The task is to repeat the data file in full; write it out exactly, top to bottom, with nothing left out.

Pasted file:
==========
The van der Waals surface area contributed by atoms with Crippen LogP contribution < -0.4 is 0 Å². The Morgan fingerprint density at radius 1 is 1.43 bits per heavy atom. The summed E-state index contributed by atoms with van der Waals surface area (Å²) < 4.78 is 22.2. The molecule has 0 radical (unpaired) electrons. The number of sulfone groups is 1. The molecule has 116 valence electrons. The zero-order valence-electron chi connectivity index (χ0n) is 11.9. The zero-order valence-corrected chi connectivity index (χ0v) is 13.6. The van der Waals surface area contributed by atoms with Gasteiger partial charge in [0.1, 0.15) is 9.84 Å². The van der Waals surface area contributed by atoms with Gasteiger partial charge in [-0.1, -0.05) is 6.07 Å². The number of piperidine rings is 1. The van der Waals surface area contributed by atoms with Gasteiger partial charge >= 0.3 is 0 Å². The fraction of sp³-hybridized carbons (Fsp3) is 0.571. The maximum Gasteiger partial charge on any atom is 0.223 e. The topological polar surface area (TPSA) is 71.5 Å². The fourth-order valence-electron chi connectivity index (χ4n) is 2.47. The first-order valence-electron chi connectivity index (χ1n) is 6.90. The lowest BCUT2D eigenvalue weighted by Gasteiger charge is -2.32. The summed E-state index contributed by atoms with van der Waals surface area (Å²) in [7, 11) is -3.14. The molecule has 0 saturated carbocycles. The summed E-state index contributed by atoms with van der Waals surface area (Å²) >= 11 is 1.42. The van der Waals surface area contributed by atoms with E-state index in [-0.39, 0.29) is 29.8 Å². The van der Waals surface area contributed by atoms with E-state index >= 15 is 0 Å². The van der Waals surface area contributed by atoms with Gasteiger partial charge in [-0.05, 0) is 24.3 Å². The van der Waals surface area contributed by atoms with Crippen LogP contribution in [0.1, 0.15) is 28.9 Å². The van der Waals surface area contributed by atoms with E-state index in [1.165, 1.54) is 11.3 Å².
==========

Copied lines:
The van der Waals surface area contributed by atoms with Crippen LogP contribution < -0.4 is 0 Å². The Morgan fingerprint density at radius 1 is 1.43 bits per heavy atom. The summed E-state index contributed by atoms with van der Waals surface area (Å²) < 4.78 is 22.2. The molecule has 0 radical (unpaired) electrons. The number of sulfone groups is 1. The molecule has 116 valence electrons. The zero-order valence-electron chi connectivity index (χ0n) is 11.9. The zero-order valence-corrected chi connectivity index (χ0v) is 13.6. The van der Waals surface area contributed by atoms with Gasteiger partial charge in [0.1, 0.15) is 9.84 Å². The van der Waals surface area contributed by atoms with Gasteiger partial charge in [-0.1, -0.05) is 6.07 Å². The number of piperidine rings is 1. The van der Waals surface area contributed by atoms with Gasteiger partial charge >= 0.3 is 0 Å². The fraction of sp³-hybridized carbons (Fsp3) is 0.571. The maximum Gasteiger partial charge on any atom is 0.223 e. The topological polar surface area (TPSA) is 71.5 Å². The fourth-order valence-electron chi connectivity index (χ4n) is 2.47. The first-order valence-electron chi connectivity index (χ1n) is 6.90. The lowest BCUT2D eigenvalue weighted by Gasteiger charge is -2.32. The summed E-state index contributed by atoms with van der Waals surface area (Å²) in [7, 11) is -3.14. The molecule has 0 saturated carbocycles. The summed E-state index contributed by atoms with van der Waals surface area (Å²) >= 11 is 1.42. The van der Waals surface area contributed by atoms with E-state index in [-0.39, 0.29) is 29.8 Å². The van der Waals surface area contributed by atoms with E-state index >= 15 is 0 Å². The van der Waals surface area contributed by atoms with Gasteiger partial charge in [-0.05, 0) is 24.3 Å². The van der Waals surface area contributed by atoms with Crippen LogP contribution in [0.1, 0.15) is 28.9 Å². The van der Waals surface area contributed by atoms with E-state index in [1.165, 1.54) is 11.3 Å².